Saturday, October 15, 2011

A night of celebrating international woman power


Being all alone yesterday night, after one week of familial semi-claustrophobism ( we were testing out or new camper), was the perfect opportunity to go through my never ending stacks of yet unseen DVDs - many of them borrowed from various people - and eventually what started out as a not-at-all choosy night of light entertainment, turned into a legendary night of exotic power women. 

There are people saying one should start a film night with the "toughest", most demanding films, in order to not expect your sleepy brain to handle things it physically won't be able to handle at 2 AM. Other voices tell you not to commit the sinful act of a triple (or even more) film night. I didn't listen to anyone this time - and let me tell you, it was the best film experience I've had since being spellbound by THE TREE OF LIFE last month.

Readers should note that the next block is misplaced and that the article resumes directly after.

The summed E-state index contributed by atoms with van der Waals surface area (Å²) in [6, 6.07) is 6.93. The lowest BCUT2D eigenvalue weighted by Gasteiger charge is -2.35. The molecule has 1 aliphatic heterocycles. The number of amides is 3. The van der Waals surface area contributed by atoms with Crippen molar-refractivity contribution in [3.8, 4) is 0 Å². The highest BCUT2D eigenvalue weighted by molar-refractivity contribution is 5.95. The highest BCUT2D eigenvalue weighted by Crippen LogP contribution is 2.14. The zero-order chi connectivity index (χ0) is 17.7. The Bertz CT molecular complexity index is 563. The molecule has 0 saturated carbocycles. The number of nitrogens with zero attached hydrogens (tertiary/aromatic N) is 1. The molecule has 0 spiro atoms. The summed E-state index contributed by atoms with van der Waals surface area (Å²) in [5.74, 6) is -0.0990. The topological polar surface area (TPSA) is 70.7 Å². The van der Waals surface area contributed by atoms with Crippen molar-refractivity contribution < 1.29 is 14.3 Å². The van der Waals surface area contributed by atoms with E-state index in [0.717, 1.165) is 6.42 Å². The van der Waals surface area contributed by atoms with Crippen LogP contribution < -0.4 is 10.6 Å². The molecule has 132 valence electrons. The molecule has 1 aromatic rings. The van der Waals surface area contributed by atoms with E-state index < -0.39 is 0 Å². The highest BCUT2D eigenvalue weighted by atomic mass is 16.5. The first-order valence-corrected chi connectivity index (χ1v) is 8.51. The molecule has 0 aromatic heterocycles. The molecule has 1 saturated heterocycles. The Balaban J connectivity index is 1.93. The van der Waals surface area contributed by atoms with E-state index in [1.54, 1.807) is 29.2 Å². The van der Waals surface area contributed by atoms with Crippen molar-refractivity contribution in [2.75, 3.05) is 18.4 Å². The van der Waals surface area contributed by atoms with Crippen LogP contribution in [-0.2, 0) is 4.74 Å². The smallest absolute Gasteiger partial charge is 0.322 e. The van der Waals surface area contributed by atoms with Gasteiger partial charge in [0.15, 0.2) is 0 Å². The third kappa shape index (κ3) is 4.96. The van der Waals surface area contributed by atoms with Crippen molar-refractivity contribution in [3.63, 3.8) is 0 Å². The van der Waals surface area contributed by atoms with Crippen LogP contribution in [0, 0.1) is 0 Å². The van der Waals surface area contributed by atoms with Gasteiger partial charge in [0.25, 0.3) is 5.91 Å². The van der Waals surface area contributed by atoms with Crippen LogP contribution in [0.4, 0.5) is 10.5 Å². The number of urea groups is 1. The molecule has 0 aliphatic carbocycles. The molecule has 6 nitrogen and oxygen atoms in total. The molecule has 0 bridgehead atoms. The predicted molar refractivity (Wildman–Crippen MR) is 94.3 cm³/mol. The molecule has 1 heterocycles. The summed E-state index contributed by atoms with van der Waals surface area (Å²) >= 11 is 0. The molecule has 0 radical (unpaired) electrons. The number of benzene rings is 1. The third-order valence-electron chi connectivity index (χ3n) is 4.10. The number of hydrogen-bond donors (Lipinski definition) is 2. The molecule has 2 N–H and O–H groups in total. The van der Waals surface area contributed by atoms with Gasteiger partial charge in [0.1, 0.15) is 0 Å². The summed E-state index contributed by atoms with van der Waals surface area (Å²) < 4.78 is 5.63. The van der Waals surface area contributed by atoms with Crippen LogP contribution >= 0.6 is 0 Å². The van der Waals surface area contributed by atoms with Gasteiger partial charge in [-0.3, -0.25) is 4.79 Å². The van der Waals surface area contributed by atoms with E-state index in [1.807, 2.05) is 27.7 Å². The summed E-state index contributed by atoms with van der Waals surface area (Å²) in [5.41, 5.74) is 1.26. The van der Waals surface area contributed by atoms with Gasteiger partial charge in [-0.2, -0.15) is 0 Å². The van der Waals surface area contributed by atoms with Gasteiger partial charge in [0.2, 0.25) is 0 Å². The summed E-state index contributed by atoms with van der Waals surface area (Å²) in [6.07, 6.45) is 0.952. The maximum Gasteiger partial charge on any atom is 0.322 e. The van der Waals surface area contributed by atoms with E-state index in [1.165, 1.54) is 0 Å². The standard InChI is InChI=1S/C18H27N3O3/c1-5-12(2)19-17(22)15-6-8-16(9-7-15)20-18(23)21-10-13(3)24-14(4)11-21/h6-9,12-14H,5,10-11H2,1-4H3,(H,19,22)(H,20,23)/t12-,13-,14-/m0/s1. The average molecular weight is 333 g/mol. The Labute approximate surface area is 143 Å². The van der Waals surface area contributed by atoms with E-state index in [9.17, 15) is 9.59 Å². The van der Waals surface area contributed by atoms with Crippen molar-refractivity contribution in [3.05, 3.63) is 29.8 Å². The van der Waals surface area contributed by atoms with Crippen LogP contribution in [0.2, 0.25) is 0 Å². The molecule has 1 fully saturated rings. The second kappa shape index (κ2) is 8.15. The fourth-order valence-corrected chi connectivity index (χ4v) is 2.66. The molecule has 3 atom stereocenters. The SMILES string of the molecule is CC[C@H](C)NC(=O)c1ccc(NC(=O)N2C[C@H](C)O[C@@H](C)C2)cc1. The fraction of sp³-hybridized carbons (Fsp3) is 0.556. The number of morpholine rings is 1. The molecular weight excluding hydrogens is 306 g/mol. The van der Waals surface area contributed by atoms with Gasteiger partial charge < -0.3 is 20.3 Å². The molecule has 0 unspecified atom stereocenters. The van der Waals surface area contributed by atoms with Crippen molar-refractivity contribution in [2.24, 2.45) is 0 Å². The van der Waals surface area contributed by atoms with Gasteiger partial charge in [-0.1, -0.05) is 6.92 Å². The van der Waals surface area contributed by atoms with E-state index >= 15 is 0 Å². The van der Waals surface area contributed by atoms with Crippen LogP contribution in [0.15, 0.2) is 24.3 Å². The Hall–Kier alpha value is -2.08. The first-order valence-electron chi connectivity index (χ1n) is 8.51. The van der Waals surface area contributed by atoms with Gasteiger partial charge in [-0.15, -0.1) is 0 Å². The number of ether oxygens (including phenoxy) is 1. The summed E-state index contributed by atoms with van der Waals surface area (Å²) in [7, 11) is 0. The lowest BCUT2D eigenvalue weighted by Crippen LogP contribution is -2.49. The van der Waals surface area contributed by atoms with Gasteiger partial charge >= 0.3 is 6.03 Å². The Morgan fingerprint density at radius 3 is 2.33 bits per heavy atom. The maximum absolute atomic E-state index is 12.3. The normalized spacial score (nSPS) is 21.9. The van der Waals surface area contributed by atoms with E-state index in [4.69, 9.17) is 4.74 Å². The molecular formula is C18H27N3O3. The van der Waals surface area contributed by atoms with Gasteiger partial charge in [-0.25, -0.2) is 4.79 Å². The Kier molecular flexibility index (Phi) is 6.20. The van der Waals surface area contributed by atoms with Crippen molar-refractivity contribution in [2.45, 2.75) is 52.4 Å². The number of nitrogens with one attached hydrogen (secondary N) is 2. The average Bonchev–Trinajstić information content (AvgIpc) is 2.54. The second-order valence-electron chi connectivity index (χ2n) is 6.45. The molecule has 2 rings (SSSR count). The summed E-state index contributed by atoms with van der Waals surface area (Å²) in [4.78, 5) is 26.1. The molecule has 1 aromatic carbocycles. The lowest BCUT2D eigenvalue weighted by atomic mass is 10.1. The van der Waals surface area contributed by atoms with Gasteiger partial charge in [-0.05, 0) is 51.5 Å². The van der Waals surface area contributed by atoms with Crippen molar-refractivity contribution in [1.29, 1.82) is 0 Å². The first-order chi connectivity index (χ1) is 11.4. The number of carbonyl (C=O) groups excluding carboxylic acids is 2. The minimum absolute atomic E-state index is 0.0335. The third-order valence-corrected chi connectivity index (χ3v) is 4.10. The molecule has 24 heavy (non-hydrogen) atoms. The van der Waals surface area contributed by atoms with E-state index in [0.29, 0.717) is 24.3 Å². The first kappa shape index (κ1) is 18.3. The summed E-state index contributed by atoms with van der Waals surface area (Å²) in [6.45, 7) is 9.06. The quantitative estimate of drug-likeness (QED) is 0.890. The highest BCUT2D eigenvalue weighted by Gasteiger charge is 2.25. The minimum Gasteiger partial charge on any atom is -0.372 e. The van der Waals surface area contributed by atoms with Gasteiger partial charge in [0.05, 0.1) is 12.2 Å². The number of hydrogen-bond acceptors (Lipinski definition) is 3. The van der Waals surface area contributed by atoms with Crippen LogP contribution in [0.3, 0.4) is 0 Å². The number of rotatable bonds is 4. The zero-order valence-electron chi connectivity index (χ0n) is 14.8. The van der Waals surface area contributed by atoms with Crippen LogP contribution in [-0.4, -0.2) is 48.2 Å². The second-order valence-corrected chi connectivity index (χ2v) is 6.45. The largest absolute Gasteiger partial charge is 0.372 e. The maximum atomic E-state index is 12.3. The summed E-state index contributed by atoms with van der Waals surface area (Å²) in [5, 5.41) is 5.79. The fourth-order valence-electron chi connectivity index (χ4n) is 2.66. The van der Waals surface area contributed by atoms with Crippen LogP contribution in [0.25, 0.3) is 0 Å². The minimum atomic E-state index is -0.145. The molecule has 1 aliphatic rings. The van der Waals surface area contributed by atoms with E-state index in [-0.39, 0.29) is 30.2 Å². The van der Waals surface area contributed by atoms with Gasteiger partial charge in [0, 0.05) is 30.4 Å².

For an hors d'oeuvre I had the spicy 2010 Hindi flop MIRCH, a film highly anticipated by me for its promising story and the first-class indie ensemble cast (Raima Sen, Konkona Sen Sharma etc.), which straightened out the fact that writer-director Vinay Shukla's previous films have passed me unnoticed except for that little trash pearl RAM JAANE. The film revolves around an ambitious yet unsuccessful screenplay-writer, who finally meets an opportunity to get his foot inside Bollywood. Not with his original, extremely dark screenplay he's been working on for two years, rather than a film consisting of four witty stories about female sexuality and cunning, based upon an old hinduistic Holy Scripture. The two stories that take place in an ancient period are brilliantly narrated and spot-on, however the last two that are situated in a "modern, urban society" fail through being over-long, rather incomprehensible and simply lacking the fast-paced, playful humour of the first ones. The two "connecting stories" - firstly the one that our main character, the screenplay-writer, imagines for his film, and secondly his story, the one that is supposed to connect this whole film - are the weakest part of the film. And as you know, one can't build a decent house if the fundament is unstable, which is why MIRCH is not as good as it could have been. Ironically, I'm sure that a stronger male lead would've been able to take this piece to a higher level and thus helped spreading the film's basic message of gender equality. However, I will still recommend this film for its fantastic female performances and because it's easy to watch.